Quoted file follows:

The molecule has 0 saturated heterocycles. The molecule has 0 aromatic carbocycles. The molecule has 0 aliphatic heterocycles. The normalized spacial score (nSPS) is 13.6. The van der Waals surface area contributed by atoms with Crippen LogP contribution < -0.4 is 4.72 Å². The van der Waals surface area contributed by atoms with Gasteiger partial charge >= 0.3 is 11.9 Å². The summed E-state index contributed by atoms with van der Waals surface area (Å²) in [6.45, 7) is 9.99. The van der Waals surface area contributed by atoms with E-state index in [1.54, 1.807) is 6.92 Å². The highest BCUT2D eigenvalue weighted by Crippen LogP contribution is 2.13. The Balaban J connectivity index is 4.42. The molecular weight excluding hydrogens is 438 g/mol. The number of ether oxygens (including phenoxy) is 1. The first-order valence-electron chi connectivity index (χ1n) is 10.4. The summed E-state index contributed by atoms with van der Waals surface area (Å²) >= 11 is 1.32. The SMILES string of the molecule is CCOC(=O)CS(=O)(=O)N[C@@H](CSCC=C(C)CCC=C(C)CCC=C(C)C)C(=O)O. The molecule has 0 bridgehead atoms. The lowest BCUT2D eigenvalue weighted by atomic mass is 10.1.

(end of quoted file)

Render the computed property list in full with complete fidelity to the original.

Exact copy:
The molecule has 0 saturated heterocycles. The molecule has 0 aromatic carbocycles. The molecule has 0 aliphatic heterocycles. The normalized spacial score (nSPS) is 13.6. The van der Waals surface area contributed by atoms with Crippen LogP contribution < -0.4 is 4.72 Å². The van der Waals surface area contributed by atoms with Gasteiger partial charge >= 0.3 is 11.9 Å². The summed E-state index contributed by atoms with van der Waals surface area (Å²) in [6.45, 7) is 9.99. The van der Waals surface area contributed by atoms with E-state index in [1.54, 1.807) is 6.92 Å². The highest BCUT2D eigenvalue weighted by Crippen LogP contribution is 2.13. The Balaban J connectivity index is 4.42. The molecular weight excluding hydrogens is 438 g/mol. The number of ether oxygens (including phenoxy) is 1. The first-order valence-electron chi connectivity index (χ1n) is 10.4. The summed E-state index contributed by atoms with van der Waals surface area (Å²) >= 11 is 1.32. The SMILES string of the molecule is CCOC(=O)CS(=O)(=O)N[C@@H](CSCC=C(C)CCC=C(C)CCC=C(C)C)C(=O)O. The molecule has 0 bridgehead atoms. The lowest BCUT2D eigenvalue weighted by atomic mass is 10.1.